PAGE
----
Buying rare and precious coins can be an exciting hobby and, for some, a lucrative investment. Unfortunately, it’s also a business that’s rife with potential for con artists. As always, it’s wise to proceed with caution. Following a few simple guidelines can offer protection from unethical sellers.
* Research, research, research. Know what you’re buying. Carefully study the characteristics of the coins you’re considering, paying specific attention to rarity, grading, market availability, and price trends. Comparison shop for similar coins by checking prices in leading coin publications. If a dealer’s advertised price is much lower than listed prices, the dealer may be misrepresenting a coin’s grade or quality. Online discussion groups dedicated to coin collecting are also a great place to post questions about a particular coin.
* Know the seller. Before you buy, check out the dealer’s reputation. How long has the firm been in business? Is the dealer a member of a professional organization? Has the Better Business Bureau received any complaints about this company? What guarantees does the seller provide?
* Be careful with online auctions. For many years the market for rare and precious coins has been a fertile field for fraudsters, and online selling has taken the game to a new level. Dealers who use online auctions such as eBay have been caught using a variety of scams: doctoring images, posting bogus descriptions, selling counterfeits, sending coins that differ from those advertised (the old “bait and switch” routine), and failing to deliver purchased items. Again, if you’re planning to buy at an online auction, find out as much as possible about the seller. Check feedback ratings. Read both positive and negative comments. Make sure the seller has sold similar coins in the past with good results. Ask the seller for clarification if something appears suspicious. And if you win the bidding, beware of sending payments to a location that differs from the one listed in the auction.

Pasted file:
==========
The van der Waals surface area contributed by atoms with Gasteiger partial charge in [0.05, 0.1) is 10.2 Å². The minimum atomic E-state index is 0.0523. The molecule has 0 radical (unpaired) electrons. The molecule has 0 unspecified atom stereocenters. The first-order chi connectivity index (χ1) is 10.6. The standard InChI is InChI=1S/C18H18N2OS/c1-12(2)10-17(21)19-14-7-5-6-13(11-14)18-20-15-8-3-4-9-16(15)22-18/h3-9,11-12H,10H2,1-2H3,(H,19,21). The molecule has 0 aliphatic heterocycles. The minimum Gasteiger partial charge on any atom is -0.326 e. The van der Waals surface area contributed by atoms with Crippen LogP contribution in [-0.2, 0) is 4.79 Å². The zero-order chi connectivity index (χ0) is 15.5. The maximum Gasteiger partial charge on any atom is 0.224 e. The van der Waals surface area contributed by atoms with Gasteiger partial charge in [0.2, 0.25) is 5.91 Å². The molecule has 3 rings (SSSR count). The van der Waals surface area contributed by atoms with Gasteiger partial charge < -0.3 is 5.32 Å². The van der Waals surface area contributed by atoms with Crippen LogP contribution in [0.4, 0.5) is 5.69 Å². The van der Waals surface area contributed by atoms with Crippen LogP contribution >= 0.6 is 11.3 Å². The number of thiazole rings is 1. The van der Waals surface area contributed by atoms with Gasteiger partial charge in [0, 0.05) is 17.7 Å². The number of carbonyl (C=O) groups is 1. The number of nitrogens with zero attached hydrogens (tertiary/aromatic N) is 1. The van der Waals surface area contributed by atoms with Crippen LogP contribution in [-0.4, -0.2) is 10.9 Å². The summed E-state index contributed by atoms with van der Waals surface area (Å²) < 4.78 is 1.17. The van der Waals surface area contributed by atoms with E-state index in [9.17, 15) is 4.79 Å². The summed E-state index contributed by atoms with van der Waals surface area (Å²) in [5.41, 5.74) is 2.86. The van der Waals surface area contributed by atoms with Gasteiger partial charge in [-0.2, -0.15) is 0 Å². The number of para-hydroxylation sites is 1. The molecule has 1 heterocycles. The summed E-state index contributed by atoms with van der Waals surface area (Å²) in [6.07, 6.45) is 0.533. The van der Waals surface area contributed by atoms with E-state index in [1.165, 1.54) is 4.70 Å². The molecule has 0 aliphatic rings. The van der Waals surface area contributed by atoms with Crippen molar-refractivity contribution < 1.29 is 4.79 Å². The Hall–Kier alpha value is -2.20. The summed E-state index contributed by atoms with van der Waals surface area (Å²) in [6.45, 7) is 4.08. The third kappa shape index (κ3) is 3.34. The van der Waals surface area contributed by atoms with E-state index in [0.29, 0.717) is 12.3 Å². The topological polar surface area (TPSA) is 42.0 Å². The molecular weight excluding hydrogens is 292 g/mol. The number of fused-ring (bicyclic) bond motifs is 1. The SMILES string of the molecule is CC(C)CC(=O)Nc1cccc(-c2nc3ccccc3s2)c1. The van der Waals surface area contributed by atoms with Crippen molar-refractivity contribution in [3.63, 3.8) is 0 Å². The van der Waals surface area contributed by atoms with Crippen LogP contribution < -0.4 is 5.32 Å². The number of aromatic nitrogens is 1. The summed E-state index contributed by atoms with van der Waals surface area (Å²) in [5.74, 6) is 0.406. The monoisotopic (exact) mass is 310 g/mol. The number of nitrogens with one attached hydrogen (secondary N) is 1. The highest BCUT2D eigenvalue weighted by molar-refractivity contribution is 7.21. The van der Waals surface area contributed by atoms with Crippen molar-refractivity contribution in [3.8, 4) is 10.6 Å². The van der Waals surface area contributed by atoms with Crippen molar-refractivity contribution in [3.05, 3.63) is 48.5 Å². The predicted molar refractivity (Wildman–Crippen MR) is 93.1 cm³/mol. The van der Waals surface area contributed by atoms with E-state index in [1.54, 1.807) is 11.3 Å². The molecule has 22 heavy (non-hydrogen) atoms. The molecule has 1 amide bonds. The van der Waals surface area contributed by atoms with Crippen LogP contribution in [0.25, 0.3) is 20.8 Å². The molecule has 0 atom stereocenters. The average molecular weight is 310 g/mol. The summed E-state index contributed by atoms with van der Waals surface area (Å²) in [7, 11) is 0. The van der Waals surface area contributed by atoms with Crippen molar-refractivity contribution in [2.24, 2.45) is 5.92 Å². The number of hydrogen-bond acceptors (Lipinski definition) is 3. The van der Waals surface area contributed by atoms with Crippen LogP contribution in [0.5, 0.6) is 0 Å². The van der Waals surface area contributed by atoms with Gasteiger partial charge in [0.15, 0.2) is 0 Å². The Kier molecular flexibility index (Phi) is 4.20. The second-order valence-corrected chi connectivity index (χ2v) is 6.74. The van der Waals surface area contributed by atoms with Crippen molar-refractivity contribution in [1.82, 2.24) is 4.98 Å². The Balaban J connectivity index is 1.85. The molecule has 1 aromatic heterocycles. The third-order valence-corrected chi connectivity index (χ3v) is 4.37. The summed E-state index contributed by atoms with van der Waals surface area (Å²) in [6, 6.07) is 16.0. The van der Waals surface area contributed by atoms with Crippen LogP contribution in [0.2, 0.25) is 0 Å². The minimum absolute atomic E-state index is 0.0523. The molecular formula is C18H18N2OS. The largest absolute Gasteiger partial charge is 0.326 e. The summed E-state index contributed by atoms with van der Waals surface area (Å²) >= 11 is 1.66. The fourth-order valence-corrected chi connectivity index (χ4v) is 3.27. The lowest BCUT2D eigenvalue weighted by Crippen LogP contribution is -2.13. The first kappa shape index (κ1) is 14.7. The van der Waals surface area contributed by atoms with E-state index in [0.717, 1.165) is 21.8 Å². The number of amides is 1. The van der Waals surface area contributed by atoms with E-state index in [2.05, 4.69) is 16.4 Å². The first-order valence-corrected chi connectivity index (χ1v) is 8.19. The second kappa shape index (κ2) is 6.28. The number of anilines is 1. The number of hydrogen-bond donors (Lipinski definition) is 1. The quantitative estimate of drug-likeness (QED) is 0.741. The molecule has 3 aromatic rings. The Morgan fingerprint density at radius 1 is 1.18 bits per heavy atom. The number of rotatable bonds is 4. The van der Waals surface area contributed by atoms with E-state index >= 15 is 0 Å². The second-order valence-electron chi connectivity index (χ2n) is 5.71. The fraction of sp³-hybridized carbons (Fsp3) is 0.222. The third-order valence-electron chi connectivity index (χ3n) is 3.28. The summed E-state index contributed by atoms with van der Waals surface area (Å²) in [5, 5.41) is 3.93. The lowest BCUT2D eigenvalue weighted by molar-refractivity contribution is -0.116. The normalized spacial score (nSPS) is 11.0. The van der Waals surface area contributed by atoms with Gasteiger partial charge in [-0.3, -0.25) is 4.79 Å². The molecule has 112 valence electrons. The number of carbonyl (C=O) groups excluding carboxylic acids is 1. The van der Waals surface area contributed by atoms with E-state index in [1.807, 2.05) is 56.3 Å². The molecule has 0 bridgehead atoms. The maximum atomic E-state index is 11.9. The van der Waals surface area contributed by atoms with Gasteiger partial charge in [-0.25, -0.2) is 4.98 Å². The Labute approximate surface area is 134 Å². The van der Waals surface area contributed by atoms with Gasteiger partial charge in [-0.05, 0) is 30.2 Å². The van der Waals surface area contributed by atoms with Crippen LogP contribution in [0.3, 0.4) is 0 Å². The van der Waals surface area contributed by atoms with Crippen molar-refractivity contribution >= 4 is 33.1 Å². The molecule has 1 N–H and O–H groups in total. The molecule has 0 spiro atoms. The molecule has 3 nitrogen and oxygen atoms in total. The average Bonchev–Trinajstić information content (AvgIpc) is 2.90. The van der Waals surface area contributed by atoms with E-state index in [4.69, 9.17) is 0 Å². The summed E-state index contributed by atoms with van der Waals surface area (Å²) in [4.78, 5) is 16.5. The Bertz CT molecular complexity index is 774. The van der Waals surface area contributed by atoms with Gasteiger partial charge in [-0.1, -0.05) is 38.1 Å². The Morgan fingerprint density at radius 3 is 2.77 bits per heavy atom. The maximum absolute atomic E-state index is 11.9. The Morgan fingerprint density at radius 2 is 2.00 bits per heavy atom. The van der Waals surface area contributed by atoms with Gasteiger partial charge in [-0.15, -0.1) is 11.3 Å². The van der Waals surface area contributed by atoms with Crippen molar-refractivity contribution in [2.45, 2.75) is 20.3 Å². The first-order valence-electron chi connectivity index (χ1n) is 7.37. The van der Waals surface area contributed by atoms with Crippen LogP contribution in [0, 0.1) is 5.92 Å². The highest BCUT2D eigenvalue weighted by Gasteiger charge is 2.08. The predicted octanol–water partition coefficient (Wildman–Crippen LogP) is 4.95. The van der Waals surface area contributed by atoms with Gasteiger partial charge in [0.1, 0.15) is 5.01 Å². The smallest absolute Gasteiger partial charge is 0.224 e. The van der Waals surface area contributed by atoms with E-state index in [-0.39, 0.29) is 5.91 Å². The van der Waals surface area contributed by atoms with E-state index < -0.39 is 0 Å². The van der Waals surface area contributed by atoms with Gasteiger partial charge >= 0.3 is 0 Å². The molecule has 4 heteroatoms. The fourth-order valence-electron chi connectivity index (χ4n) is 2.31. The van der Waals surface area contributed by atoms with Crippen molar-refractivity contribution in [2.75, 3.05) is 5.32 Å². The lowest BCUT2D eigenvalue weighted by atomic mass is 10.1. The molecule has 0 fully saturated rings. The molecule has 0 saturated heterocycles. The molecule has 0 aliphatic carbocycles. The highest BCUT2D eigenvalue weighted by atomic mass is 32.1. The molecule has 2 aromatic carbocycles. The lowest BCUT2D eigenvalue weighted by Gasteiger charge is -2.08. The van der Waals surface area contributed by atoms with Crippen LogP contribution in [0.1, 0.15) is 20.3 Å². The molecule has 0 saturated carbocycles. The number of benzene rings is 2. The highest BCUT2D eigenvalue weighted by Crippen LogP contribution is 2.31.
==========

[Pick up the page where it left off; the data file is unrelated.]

Whether buying coins online or off, the old maxim, “let the buyer beware” is always sound advice.